The more you lose the less you see
I’m going to fail miserably at describing this book. Not just its contents, but the physicality of the object, which is so important in this particular instance because it represents a uniqueness that could never be properly replicated digitally in this current age of massive e-reading adoption. This is not a book to be read on your Kindle or your iPad or your nook. This is an object that you have to interact with beyond the expected page turning that normally goes along with cracking open a book and it serves as a reminder that no matter how handy our electronic devices may be; in some instances they simply can’t replace the experience of reading a physical book.
The first striking thing of note about The Canvas is that it has no back cover. Instead it has two front covers which are almost the same image but with reverse coloring. Whichever side you’re looking at, the text on the opposite side is upside down, meaning that to read anything from the other side you literally have to flip the book over.
Each front cover serves as a different entry point for a story narrated by one of the novel’s two protagonists. How they are connected is unclear until their stories eventually converge in the center. You can read the book however you see fit. In fact, that’s exactly what you’re encouraged to do. Each front cover clearly states:
There are two main paths and intertwined side trails running through this novel. Behind each cover is a possible starting point for the action. Where you begin reading is up to you, or to chance.
Perhaps you’d like to start on Amnon Zichroni’s side, read his story in its entirety, flip the book over then and do the same with Jan Wechsler’s side. You could also choose to start on Jan’s side, read his tale completely and then flip the book over and read Amnon’s tale. Or you could do what I did. Start on one side, read one chapter from either protagonist, then flip the book over and read a chapter from the other, alternating between the two points of view until they finally begin to come together and the larger picture is revealed.
I started on Amnon’s side for no particular reason. His tale starts in his teenage years, where he discovers that he has the unique ability (or perhaps curse) of being able to physically experience the memories of others as if he himself had lived through them by simply touching any given individual. As the novel progresses he grows up to become a psychoanalyst and meets a man named Minsky who supposedly survived the Holocaust as a child and has written a memoir about his experiences. He’s the figure that ties these two wildly different tales together.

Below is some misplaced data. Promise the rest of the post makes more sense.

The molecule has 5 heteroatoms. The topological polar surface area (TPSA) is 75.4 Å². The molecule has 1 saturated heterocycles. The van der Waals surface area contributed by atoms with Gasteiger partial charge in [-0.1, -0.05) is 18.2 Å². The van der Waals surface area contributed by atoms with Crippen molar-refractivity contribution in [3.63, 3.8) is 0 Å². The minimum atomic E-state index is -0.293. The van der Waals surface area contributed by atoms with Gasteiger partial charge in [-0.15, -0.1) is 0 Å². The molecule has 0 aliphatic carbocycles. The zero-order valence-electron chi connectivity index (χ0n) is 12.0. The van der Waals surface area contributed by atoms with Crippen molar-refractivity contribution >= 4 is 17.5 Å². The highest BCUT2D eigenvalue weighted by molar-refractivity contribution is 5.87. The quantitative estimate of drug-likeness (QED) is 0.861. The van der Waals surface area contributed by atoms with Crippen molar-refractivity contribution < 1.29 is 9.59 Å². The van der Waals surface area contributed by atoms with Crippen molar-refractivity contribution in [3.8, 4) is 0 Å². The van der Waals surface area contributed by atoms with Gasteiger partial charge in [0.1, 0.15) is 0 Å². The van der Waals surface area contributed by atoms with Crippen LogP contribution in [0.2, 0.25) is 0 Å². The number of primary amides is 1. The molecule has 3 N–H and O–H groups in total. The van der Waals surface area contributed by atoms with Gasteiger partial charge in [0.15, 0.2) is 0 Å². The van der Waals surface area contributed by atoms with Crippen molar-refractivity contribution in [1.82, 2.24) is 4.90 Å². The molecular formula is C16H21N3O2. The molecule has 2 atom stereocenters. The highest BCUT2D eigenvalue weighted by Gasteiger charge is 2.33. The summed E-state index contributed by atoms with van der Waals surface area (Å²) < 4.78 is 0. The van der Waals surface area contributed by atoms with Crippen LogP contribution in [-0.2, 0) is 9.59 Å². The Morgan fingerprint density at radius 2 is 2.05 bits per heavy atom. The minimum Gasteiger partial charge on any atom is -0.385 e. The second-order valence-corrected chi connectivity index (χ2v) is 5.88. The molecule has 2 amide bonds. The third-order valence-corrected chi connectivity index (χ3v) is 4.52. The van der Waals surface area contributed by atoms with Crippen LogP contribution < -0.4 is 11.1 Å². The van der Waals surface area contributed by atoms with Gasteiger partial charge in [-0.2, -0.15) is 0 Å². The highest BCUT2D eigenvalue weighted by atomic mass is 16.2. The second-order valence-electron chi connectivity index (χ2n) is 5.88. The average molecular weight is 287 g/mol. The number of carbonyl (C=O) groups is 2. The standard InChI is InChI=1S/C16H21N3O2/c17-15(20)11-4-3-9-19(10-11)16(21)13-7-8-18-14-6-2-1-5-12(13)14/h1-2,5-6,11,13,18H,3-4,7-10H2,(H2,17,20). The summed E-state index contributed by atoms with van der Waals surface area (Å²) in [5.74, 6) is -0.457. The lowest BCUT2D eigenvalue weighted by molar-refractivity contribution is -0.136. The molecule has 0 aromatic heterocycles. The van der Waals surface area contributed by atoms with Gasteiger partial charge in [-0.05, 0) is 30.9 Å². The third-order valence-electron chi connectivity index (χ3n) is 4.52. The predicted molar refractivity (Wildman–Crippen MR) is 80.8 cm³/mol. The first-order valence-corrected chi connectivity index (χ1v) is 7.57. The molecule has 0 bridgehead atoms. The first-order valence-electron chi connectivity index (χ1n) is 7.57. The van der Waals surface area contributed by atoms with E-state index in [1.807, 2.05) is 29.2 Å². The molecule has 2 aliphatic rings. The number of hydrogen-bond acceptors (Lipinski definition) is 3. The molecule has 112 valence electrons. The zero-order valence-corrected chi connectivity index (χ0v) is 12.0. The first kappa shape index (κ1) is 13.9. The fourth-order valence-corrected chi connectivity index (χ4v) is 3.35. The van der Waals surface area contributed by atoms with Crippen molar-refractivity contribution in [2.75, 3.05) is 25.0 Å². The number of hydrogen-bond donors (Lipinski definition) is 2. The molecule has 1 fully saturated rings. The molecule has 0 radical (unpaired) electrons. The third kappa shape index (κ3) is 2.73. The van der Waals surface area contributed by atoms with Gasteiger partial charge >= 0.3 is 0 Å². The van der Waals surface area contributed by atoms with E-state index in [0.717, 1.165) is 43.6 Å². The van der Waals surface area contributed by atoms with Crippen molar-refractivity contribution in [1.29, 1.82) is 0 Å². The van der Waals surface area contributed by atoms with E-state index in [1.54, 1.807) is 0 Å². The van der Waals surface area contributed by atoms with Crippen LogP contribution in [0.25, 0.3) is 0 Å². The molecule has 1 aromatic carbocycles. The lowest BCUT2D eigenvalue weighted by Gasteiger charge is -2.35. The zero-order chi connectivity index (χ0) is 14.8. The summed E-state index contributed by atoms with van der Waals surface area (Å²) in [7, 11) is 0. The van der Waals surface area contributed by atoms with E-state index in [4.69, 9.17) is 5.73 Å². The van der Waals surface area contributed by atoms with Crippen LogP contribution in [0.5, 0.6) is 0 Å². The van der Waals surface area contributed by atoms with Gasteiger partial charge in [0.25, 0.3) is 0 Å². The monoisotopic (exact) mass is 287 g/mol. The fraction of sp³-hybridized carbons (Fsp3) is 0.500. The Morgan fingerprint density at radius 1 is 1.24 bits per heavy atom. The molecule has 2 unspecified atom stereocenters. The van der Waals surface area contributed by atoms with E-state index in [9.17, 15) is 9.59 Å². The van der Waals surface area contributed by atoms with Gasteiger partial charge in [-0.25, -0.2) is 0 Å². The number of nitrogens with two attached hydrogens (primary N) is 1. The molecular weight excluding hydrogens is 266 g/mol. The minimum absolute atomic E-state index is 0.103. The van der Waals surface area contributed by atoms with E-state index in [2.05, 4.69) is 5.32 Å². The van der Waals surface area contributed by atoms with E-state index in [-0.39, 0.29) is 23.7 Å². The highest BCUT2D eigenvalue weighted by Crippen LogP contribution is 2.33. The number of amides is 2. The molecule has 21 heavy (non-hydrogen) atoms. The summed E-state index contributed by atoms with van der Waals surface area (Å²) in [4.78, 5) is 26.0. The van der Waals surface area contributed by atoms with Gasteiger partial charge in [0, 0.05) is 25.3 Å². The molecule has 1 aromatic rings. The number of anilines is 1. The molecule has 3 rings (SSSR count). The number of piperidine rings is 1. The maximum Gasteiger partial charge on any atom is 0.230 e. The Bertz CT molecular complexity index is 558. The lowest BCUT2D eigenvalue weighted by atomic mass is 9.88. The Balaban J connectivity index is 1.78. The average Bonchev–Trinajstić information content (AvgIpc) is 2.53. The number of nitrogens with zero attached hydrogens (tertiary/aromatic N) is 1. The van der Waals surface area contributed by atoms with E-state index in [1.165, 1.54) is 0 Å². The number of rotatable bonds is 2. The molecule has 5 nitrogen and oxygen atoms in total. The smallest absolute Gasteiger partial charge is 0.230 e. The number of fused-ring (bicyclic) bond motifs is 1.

Jan Wechsler is living a quiet life with his wife and children. He owns and operates a small independent publishing house. When a representative of an airline arrives at his door one day to return a suitcase that supposedly was lost when he took a flight to Israel, Jan realizes that he might be having memory issues. He used to have a suitcase like the one being delivered, but it was destroyed years ago. He hasn’t flown to Israel recently. Things only get more confusing when he reluctantly opens the suitcase and examines its shocking contents. Could he be leading a double life? Are his memories false? He begins a quest for answers.
Steeped in Jewish religious traditions (so much so that a glossary is included at the end of both sides of the book) and sprinkled throughout with delightful literary references (a retelling of the plot description of Bulgakov’s The Master and Margarita is enthralling), The Canvas culminates in a mind blowing ending that could easily be interpreted in different ways depending on what order the reader initially chose to ingest the story. Stein pushes the limits of how we as individuals each perceive the exact same events in uniquely different ways as he explores the boundaries of what memory is on a quest that ultimately seeks to unmask the truth with regards to his chosen subjects.
Of course the problem is that the truth of any situation is rarely ever black or white. Zichroni. Wechsler. Minsky. Believe all of them or believe none of them, just make sure you put aside your e-reading device long enough to allow them to introduce you to their extraordinary stories. Your hands will be doing flips as you manipulate the physical book to switch between the tales, but more importantly so will your brain as you attempt to process the reality behind the intricately structured puzzle Stein has delivered.
By Benjamin Stein
Translated from the German by Brian Zumhagen
Open Letter Books